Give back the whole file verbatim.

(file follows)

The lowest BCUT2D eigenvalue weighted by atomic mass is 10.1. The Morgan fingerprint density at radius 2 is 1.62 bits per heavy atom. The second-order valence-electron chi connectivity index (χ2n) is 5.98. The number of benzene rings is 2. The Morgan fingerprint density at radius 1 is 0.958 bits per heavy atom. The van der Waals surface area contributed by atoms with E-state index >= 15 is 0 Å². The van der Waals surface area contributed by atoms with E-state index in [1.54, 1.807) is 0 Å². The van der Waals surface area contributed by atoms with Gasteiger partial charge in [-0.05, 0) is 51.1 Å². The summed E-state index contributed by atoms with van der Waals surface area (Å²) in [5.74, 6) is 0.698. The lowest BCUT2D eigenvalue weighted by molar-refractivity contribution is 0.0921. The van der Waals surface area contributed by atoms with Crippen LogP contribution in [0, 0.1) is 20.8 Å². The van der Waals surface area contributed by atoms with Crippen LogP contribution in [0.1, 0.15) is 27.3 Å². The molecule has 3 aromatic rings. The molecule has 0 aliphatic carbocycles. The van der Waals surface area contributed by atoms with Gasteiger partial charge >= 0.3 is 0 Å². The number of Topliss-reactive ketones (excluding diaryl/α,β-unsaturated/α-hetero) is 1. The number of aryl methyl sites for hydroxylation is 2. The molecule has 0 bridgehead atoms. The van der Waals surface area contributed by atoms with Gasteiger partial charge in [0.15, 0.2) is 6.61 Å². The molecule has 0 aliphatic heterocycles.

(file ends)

The lowest BCUT2D eigenvalue weighted by atomic mass is 10.1. The Morgan fingerprint density at radius 2 is 1.62 bits per heavy atom. The second-order valence-electron chi connectivity index (χ2n) is 5.98. The number of benzene rings is 2. The Morgan fingerprint density at radius 1 is 0.958 bits per heavy atom. The van der Waals surface area contributed by atoms with E-state index >= 15 is 0 Å². The van der Waals surface area contributed by atoms with E-state index in [1.54, 1.807) is 0 Å². The van der Waals surface area contributed by atoms with Gasteiger partial charge in [-0.05, 0) is 51.1 Å². The summed E-state index contributed by atoms with van der Waals surface area (Å²) in [5.74, 6) is 0.698. The lowest BCUT2D eigenvalue weighted by molar-refractivity contribution is 0.0921. The van der Waals surface area contributed by atoms with Crippen LogP contribution in [0, 0.1) is 20.8 Å². The van der Waals surface area contributed by atoms with Crippen LogP contribution in [0.1, 0.15) is 27.3 Å². The molecule has 3 aromatic rings. The molecule has 0 aliphatic carbocycles. The van der Waals surface area contributed by atoms with Gasteiger partial charge >= 0.3 is 0 Å². The number of Topliss-reactive ketones (excluding diaryl/α,β-unsaturated/α-hetero) is 1. The number of aryl methyl sites for hydroxylation is 2. The molecule has 0 bridgehead atoms. The van der Waals surface area contributed by atoms with Gasteiger partial charge in [0.15, 0.2) is 6.61 Å². The molecule has 0 aliphatic heterocycles.